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10 November 2015updated 23 Nov 2015 5:55pm

The Trade Union Bill isn’t just draconian. It’s also sexist

It is women who will bear the brunt of the Conservatives' assault on trades unions. 

By Rebecca Winson

Legislation is currently passing through parliament that amounts to one of the worst attacks on working women in a generation. The Trade Union Bill, at third reading stage this week, will deliberately curtail the ability of any worker to fight for equal pay, fair treatment and against discrimination and harassment. It could move the cause of women’s rights back decades.

Large parts of it apply to everyone – heavily policed pickets, strikes being broken by hiring agency staff, and attacks on union finances, both political and otherwise. But the nastiest legislation is reserved for those working in “important” public services. Workers in these sectors will see the ways they pay union fees stopped. The time they can spend negotiating with employers will be restricted. And to go on strike they will have to achieve levels of votes far above the level received by most governments.

TUC data reveals that almost three quarters of the union members affected by those most oppressive rules are women.

This is because public services are largely made up of women. BIS figures show they make up 67 per cent of public sector workers, 79 per cent of healthcare workers and 72 per cent of education workers. For those women, with strikes made less likely and less powerful, their leverage to prevent unequal pay, discrimination and protect maternity and other rights will be dramatically reduced. Restrictions on “facility time” – that which union reps use for negotiation to solve such problems before they turn into industrial action – will mean that even “be reasonable” chats with misguided managers will become far more difficult to have.

Even for those women not working in public services, it’s not much better. Discrimination is still rife across sectors, and TUC figures show significant differences between unionised and non-unionised workplaces, Where unions are strong and present, employers are more likely to give flexible parental leave, produce equal pay audits and take steps to raise the wages of their lowest paid staff, often women. If a woman needs to bring legal action against her employer, she will likely only be able to do so with financial help from her union: something now being put at risk due to the parts of the bill dealing with union finances.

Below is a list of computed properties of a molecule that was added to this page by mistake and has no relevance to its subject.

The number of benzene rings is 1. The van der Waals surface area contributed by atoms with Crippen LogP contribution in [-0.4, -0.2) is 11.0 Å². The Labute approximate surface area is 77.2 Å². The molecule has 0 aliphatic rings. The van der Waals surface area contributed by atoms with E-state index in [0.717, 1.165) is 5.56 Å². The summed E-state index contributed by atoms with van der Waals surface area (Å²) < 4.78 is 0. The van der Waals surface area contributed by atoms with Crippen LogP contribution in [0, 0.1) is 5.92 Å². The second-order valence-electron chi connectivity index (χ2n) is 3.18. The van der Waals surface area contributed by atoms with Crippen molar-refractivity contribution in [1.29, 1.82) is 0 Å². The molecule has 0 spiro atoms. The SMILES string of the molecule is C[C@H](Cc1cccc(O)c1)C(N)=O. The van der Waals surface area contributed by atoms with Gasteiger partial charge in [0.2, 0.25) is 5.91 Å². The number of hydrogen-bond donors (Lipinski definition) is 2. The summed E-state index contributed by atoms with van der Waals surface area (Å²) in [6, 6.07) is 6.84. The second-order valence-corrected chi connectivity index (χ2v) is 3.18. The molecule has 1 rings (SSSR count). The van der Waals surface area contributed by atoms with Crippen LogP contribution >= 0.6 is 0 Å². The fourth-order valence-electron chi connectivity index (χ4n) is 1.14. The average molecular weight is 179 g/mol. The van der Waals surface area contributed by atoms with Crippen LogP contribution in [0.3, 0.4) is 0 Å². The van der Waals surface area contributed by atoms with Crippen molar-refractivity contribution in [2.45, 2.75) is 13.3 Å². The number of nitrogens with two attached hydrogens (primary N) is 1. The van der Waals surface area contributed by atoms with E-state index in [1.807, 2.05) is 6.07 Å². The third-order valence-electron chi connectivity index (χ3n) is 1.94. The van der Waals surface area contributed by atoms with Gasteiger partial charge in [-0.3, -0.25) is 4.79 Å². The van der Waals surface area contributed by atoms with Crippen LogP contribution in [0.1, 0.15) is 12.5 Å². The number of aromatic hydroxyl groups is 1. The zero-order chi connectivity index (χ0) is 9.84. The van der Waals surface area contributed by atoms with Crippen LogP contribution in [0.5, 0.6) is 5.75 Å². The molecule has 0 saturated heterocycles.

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Outside of the workplace, unions have been at the forefront of women’s rights for over a century: the women’s unions who supported the suffragettes, the post war unions who recruited millions of newly working women, the Dagenham strikers who changed the law on equal pay, the lobbiers and campaigners who have pressed for policies like flexible working and shared parental leave, and countless union activists who have volunteered with or donated to feminist marches, festivals, or pro-choice campaigns, all using the political funds now likely to be smashed by the Bill. An attack on unions is inarguably an attack on gender equality.

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The government is meant to consider things like this when passing new law, and they claim to have. But their Equality Analysis of the bill is a doublespeak shambles. It reads like a CCHQ press release. It takes no account of the significant role of trade unions in promoting workplace or societal equality. It presents data showing that majority of people affected will be female, but concludes “since the changes being brought into effect by the Bill measures are not adverse to [anyone] there are therefore no adverse effects on women.”

The “changes”, they suggest, actually benefit the whole country, especially users of the public services who will be less inconvenienced by strike action. They conveniently forget to mention why those strikes are likely to happen: austerity measures and cuts to services which impact service users as well as workers. Guess which gender is most likely to be those users? You got it. Without unions to help fight the austerity and privatisation decimating those organisations they will be lost, reduced to debris, and women will be heavily impacted as a result. What’s more, as women of colour are the most impacted of all women by austerity, the bill isn’t just sexist. It’s racist too.

Gender equality is only one of the reasons this bill needs to be fought, but it’s one of the largest.
Large numbers of people will assert that it’s the feminist movement who need to get active around this agenda and move it. This is partially true, but also shifts responsibility to the wrong place. Despite unions’ own data showing the bill hits women hugely disproportionately very little of the campaigning which has happened so far has tackled it from this angle. 
If the union movement is to defeat these laws – and the bill in all likelihood will become law – this has to change. No more rallies with speakers comprising largely of middle-aged, white male General Secretaries. No more meetings held at times and in places which make it difficult for working mums to attend. No more male comrades finding it easier to envision a General Strike than to listen to women. If we want equality, we can’t simply pay lip service to it.

This isn’t just because it’s the fairest way, it’s because it’s the most effective way. All progress in women’s rights is achieved, time and time again, by women being at the heart of any action affecting them. To repeal these draconian laws, we will need to be there once more.